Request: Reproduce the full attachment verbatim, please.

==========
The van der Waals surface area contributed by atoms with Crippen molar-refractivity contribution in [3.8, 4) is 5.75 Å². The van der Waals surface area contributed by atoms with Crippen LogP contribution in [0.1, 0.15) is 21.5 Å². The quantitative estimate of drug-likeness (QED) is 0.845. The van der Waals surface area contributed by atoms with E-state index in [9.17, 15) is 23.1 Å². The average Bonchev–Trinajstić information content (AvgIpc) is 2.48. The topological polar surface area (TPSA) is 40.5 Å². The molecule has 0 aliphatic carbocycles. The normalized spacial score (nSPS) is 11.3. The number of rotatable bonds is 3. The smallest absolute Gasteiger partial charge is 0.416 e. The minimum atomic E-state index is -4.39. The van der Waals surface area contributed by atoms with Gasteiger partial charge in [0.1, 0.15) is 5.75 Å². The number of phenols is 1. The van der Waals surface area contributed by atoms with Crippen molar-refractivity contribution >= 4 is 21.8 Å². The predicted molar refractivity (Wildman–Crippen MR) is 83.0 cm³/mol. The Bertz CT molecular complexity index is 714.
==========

The van der Waals surface area contributed by atoms with Crippen molar-refractivity contribution in [3.8, 4) is 5.75 Å². The van der Waals surface area contributed by atoms with Crippen LogP contribution in [0.1, 0.15) is 21.5 Å². The quantitative estimate of drug-likeness (QED) is 0.845. The van der Waals surface area contributed by atoms with E-state index in [9.17, 15) is 23.1 Å². The average Bonchev–Trinajstić information content (AvgIpc) is 2.48. The topological polar surface area (TPSA) is 40.5 Å². The molecule has 0 aliphatic carbocycles. The normalized spacial score (nSPS) is 11.3. The number of rotatable bonds is 3. The smallest absolute Gasteiger partial charge is 0.416 e. The minimum atomic E-state index is -4.39. The van der Waals surface area contributed by atoms with Gasteiger partial charge in [0.1, 0.15) is 5.75 Å². The number of phenols is 1. The van der Waals surface area contributed by atoms with Crippen molar-refractivity contribution >= 4 is 21.8 Å². The predicted molar refractivity (Wildman–Crippen MR) is 83.0 cm³/mol. The Bertz CT molecular complexity index is 714.